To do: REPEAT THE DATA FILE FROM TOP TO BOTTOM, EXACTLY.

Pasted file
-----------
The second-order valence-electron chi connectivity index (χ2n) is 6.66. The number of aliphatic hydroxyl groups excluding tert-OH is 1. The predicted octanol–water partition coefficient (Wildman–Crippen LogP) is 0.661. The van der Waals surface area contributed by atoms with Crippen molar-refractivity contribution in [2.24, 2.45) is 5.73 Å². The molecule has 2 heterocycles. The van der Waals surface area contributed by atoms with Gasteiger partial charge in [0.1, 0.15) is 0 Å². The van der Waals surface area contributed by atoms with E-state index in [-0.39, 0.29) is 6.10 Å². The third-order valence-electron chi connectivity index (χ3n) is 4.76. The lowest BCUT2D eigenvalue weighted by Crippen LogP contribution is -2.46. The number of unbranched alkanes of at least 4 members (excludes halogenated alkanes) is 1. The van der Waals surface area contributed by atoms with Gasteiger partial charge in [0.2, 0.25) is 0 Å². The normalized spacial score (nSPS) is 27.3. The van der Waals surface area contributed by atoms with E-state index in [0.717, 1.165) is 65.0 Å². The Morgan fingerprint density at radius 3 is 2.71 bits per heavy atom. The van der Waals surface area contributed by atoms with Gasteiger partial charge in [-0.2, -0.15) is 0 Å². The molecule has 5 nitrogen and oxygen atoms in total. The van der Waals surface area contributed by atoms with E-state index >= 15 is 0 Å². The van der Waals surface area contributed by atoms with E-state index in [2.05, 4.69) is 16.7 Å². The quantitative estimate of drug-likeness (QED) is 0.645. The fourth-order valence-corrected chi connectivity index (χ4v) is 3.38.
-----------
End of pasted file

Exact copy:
The second-order valence-electron chi connectivity index (χ2n) is 6.66. The number of aliphatic hydroxyl groups excluding tert-OH is 1. The predicted octanol–water partition coefficient (Wildman–Crippen LogP) is 0.661. The van der Waals surface area contributed by atoms with Crippen molar-refractivity contribution in [2.24, 2.45) is 5.73 Å². The molecule has 2 heterocycles. The van der Waals surface area contributed by atoms with Gasteiger partial charge in [0.1, 0.15) is 0 Å². The van der Waals surface area contributed by atoms with E-state index in [-0.39, 0.29) is 6.10 Å². The third-order valence-electron chi connectivity index (χ3n) is 4.76. The lowest BCUT2D eigenvalue weighted by Crippen LogP contribution is -2.46. The number of unbranched alkanes of at least 4 members (excludes halogenated alkanes) is 1. The van der Waals surface area contributed by atoms with Gasteiger partial charge in [0.2, 0.25) is 0 Å². The normalized spacial score (nSPS) is 27.3. The van der Waals surface area contributed by atoms with E-state index in [0.717, 1.165) is 65.0 Å². The Morgan fingerprint density at radius 3 is 2.71 bits per heavy atom. The van der Waals surface area contributed by atoms with Gasteiger partial charge in [-0.2, -0.15) is 0 Å². The molecule has 5 nitrogen and oxygen atoms in total. The van der Waals surface area contributed by atoms with E-state index >= 15 is 0 Å². The van der Waals surface area contributed by atoms with E-state index in [2.05, 4.69) is 16.7 Å². The quantitative estimate of drug-likeness (QED) is 0.645. The fourth-order valence-corrected chi connectivity index (χ4v) is 3.38.